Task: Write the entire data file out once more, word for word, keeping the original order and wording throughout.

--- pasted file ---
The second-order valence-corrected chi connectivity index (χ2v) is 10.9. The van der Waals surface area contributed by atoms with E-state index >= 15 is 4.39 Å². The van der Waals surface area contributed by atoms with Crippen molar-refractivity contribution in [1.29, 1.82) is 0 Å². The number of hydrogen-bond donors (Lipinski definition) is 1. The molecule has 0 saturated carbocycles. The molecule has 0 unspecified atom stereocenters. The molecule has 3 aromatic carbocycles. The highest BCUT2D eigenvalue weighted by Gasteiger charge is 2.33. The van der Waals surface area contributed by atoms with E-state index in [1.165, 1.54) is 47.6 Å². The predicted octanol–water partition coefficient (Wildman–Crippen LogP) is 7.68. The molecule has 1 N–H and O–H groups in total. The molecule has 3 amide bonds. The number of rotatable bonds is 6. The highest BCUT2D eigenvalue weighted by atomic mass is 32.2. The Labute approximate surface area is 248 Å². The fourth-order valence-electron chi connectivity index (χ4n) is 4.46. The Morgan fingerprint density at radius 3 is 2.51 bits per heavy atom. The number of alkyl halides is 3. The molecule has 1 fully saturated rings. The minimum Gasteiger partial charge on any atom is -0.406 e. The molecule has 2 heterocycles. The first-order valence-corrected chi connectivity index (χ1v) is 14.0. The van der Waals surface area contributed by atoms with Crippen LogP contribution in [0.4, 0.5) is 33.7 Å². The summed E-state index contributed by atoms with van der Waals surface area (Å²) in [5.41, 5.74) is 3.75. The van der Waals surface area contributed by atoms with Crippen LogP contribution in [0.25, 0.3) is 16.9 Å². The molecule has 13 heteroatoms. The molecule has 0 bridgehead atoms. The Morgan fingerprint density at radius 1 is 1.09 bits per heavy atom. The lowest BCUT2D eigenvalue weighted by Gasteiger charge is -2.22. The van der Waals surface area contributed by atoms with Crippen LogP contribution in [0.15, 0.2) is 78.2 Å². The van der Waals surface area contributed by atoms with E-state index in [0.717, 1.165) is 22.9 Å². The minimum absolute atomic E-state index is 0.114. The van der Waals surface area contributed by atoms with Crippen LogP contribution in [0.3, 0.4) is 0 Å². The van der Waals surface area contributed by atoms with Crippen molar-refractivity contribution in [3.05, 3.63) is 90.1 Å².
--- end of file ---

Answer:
The second-order valence-corrected chi connectivity index (χ2v) is 10.9. The van der Waals surface area contributed by atoms with E-state index >= 15 is 4.39 Å². The van der Waals surface area contributed by atoms with Crippen molar-refractivity contribution in [1.29, 1.82) is 0 Å². The number of hydrogen-bond donors (Lipinski definition) is 1. The molecule has 0 saturated carbocycles. The molecule has 0 unspecified atom stereocenters. The molecule has 3 aromatic carbocycles. The highest BCUT2D eigenvalue weighted by Gasteiger charge is 2.33. The van der Waals surface area contributed by atoms with E-state index in [1.165, 1.54) is 47.6 Å². The predicted octanol–water partition coefficient (Wildman–Crippen LogP) is 7.68. The molecule has 1 N–H and O–H groups in total. The molecule has 3 amide bonds. The number of rotatable bonds is 6. The highest BCUT2D eigenvalue weighted by atomic mass is 32.2. The Labute approximate surface area is 248 Å². The fourth-order valence-electron chi connectivity index (χ4n) is 4.46. The Morgan fingerprint density at radius 3 is 2.51 bits per heavy atom. The number of alkyl halides is 3. The molecule has 1 fully saturated rings. The minimum Gasteiger partial charge on any atom is -0.406 e. The molecule has 2 heterocycles. The first-order valence-corrected chi connectivity index (χ1v) is 14.0. The van der Waals surface area contributed by atoms with Crippen LogP contribution in [0.4, 0.5) is 33.7 Å². The summed E-state index contributed by atoms with van der Waals surface area (Å²) in [5.41, 5.74) is 3.75. The van der Waals surface area contributed by atoms with Crippen LogP contribution in [0.25, 0.3) is 16.9 Å². The molecule has 13 heteroatoms. The molecule has 0 bridgehead atoms. The Morgan fingerprint density at radius 1 is 1.09 bits per heavy atom. The lowest BCUT2D eigenvalue weighted by Gasteiger charge is -2.22. The van der Waals surface area contributed by atoms with Crippen LogP contribution in [0.15, 0.2) is 78.2 Å². The van der Waals surface area contributed by atoms with E-state index in [0.717, 1.165) is 22.9 Å². The minimum absolute atomic E-state index is 0.114. The van der Waals surface area contributed by atoms with Crippen LogP contribution in [0.3, 0.4) is 0 Å². The van der Waals surface area contributed by atoms with Crippen molar-refractivity contribution in [3.05, 3.63) is 90.1 Å².